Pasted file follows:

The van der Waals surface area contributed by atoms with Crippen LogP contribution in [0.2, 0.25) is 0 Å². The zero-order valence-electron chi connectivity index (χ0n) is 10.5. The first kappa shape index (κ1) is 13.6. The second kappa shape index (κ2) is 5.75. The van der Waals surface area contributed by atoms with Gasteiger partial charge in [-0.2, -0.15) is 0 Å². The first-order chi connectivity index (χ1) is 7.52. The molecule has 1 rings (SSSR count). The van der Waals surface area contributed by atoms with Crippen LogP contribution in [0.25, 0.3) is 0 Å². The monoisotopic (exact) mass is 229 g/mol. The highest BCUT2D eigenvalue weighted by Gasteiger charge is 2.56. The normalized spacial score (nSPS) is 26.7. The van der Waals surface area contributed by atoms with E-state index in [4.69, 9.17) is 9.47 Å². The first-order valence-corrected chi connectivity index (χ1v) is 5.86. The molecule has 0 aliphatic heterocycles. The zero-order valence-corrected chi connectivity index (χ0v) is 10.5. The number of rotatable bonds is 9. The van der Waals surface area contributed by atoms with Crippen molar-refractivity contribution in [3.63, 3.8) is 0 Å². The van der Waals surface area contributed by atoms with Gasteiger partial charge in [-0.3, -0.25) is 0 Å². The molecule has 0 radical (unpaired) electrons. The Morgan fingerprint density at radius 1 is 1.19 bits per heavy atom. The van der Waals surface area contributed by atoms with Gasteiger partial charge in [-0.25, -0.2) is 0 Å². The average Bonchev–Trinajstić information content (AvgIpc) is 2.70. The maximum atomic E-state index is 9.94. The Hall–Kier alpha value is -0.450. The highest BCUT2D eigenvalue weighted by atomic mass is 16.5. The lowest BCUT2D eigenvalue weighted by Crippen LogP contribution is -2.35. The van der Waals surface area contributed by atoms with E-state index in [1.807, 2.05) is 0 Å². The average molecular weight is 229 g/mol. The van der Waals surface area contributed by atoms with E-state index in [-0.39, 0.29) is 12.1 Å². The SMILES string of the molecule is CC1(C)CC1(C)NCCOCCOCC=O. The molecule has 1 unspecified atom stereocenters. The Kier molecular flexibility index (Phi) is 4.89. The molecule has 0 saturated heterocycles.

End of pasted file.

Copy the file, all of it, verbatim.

The van der Waals surface area contributed by atoms with Crippen LogP contribution in [0.2, 0.25) is 0 Å². The zero-order valence-electron chi connectivity index (χ0n) is 10.5. The first kappa shape index (κ1) is 13.6. The second kappa shape index (κ2) is 5.75. The van der Waals surface area contributed by atoms with Gasteiger partial charge in [-0.2, -0.15) is 0 Å². The first-order chi connectivity index (χ1) is 7.52. The molecule has 1 rings (SSSR count). The van der Waals surface area contributed by atoms with Crippen LogP contribution in [0.25, 0.3) is 0 Å². The monoisotopic (exact) mass is 229 g/mol. The highest BCUT2D eigenvalue weighted by Gasteiger charge is 2.56. The normalized spacial score (nSPS) is 26.7. The van der Waals surface area contributed by atoms with E-state index in [4.69, 9.17) is 9.47 Å². The first-order valence-corrected chi connectivity index (χ1v) is 5.86. The molecule has 0 aliphatic heterocycles. The zero-order valence-corrected chi connectivity index (χ0v) is 10.5. The number of rotatable bonds is 9. The van der Waals surface area contributed by atoms with Crippen molar-refractivity contribution in [3.63, 3.8) is 0 Å². The van der Waals surface area contributed by atoms with Gasteiger partial charge in [-0.3, -0.25) is 0 Å². The molecule has 0 radical (unpaired) electrons. The Morgan fingerprint density at radius 1 is 1.19 bits per heavy atom. The van der Waals surface area contributed by atoms with Gasteiger partial charge in [-0.25, -0.2) is 0 Å². The average Bonchev–Trinajstić information content (AvgIpc) is 2.70. The maximum atomic E-state index is 9.94. The Hall–Kier alpha value is -0.450. The highest BCUT2D eigenvalue weighted by atomic mass is 16.5. The lowest BCUT2D eigenvalue weighted by Crippen LogP contribution is -2.35. The van der Waals surface area contributed by atoms with E-state index in [1.807, 2.05) is 0 Å². The average molecular weight is 229 g/mol. The van der Waals surface area contributed by atoms with E-state index in [-0.39, 0.29) is 12.1 Å². The SMILES string of the molecule is CC1(C)CC1(C)NCCOCCOCC=O. The molecule has 1 unspecified atom stereocenters. The Kier molecular flexibility index (Phi) is 4.89. The molecule has 0 saturated heterocycles.